When Peter Clavelle steps down as mayor of Burlington on April 3, he'll leave a long list of accomplishments.
There are plenty of ways in which he and the Progressives — his party until he signed on as a Democrat in 2003 — have transformed the city. Most of his greatest successes, and some of his most glaring stumbles, are in some way connected to the Community and Economic Development Office, a much misunderstood, quasi-governmental entity with a big mission.
What will CEDO look like now? Incoming Mayor Bob Kiss is a Progressive, but he hasn't supported everything that CEDO and Clavelle have proposed. And will it matter to him that both Clavelle and CEDO director Michael Monte endorsed Democrat Hinda Miller?
CEDO was founded in 1983, during Bernie Sanders' second term as mayor. Clavelle served as its first director. He left the job to become mayor in 1989. Except for two years in the early 1990s when Republican Peter Brownell ran City Hall, every other CEDO director has been a Clavelle appointee.
CEDO is an anomaly in city government. Monte calls it a kind of "all-purpose development policy arm for the mayor." Symbolically, a common inside door links their adjacent offices on the second floor of City Hall.
The department's 24 full-time employees are charged with carrying out the mayor's and the City Council's directives regarding community building, affordable housing and economic development. CEDO employees talk to people, set up meetings, and navigate the system to find money from numerous federal and state funding sources.
It's fair to say that CEDO has quietly brokered, birthed or aided nearly every major project in the city over the last two decades. That list includes promoting the growth of the Church Street Marketplace and Waterfront Park; abetting cultural events such as the South End Art Hop; keeping local businesses — such as Seventh Generation and Lake Champlain Chocolates — local; and facilitating organizations such as the Burlington Community Land Trust and Vermont Businesses for Social Responsibility.
CEDO enforces the city's affordable housing codes, and helped build the Park Place and Rose Street Co-ops, as well as the Westlake Residences luxury condos now going up at the corner of Cherry and Battery Streets. It brokered the deal to bring Filene's to the Burlington Town Center.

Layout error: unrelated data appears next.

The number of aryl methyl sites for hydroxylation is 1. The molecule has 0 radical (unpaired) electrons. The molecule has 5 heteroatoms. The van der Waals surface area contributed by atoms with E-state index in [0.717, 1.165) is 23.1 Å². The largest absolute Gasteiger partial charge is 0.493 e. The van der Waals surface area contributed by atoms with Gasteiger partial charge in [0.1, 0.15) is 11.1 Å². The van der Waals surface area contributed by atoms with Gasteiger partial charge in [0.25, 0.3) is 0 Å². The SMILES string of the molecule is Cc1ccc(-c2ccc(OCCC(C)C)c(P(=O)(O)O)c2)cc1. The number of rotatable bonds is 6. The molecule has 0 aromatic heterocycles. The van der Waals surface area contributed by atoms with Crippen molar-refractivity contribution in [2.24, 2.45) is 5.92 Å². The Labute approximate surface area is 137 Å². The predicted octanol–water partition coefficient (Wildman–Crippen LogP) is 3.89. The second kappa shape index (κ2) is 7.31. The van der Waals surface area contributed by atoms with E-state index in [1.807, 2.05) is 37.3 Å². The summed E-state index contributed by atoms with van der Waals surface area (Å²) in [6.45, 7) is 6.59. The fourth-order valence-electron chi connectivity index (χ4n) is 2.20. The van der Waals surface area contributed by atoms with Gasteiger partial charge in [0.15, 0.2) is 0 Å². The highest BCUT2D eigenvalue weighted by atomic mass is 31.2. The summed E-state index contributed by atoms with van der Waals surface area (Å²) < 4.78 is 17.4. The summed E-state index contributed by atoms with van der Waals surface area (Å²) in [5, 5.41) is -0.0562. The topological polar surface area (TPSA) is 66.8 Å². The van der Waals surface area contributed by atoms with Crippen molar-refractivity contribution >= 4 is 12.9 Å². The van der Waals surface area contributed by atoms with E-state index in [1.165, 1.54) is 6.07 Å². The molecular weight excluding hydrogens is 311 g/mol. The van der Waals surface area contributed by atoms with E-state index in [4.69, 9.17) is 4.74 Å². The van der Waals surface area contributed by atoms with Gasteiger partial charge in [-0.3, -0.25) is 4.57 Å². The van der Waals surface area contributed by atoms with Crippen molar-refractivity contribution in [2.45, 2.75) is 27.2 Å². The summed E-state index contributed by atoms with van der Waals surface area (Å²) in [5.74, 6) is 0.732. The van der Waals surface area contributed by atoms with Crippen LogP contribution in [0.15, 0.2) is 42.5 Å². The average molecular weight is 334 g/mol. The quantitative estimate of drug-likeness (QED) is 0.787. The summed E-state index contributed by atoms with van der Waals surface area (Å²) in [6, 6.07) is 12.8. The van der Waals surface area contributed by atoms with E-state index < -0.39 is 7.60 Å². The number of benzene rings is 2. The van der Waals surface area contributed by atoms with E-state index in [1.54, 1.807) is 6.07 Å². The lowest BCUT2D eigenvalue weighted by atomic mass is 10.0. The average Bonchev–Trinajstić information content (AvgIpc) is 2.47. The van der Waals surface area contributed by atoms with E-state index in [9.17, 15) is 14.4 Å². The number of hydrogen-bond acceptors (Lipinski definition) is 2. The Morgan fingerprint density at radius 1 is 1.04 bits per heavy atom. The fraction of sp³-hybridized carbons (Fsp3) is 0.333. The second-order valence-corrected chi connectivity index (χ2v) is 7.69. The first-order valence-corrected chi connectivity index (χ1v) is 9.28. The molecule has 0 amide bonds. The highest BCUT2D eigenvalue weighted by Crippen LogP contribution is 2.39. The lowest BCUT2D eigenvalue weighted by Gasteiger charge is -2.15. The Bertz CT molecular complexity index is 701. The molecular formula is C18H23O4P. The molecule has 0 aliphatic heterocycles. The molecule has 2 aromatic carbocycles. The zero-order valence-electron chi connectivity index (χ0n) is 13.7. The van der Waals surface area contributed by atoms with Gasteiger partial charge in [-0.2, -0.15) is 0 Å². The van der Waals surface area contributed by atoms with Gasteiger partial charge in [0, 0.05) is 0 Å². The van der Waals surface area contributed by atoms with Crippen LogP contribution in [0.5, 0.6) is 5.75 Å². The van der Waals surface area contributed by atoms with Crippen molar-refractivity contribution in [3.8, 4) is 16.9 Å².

CEDO also aims to foster civic engagement. It set up the Neighbor-hood Planning Assemblies to encourage grassroots citizen participation. The Legacy Project, Community Justice Center and the First Response Teams that clean up graffiti are all CEDO programs. Says former Director Diana Carminati, "If you look at what's vital to a city, informed, engaged citizens need to be as much a part of that as jobs and affordable housing and the availability of daycare."
Not all CEDO initiatives earn applause. Some have stirred significant controversy. CEDO played a huge role in bringing City Market downtown, and missed the mark with proposals to site a multi-modal transportation center on Battery Street and to lease the Moran Plant to the YMCA.
The way it's administered also inspires a certain amount of distrust. CEDO is unlike other municipal entities in that it relies on federal and state grants, funding nearly all its projects at litle or no expense to the city — and outside the normal budget process. Just under $250,000 of CEDO's annual $5.1 million comes directly from Burlington taxpayers. Fred Schmidt, founder of Vermont's Center for Rural Studies, calls the office "masters of match funding."
"Expansive" is the word Michael Monte uses to describe CEDO's agenda. At one end of the spectrum is the kind of constituent work being done by Sara Moore, one of CEDO's 10 AmeriCorps/VISTA volunteers. Moore, 26, is based at the Center for Communities and Neighbor-hoods, a satellite office above City Market.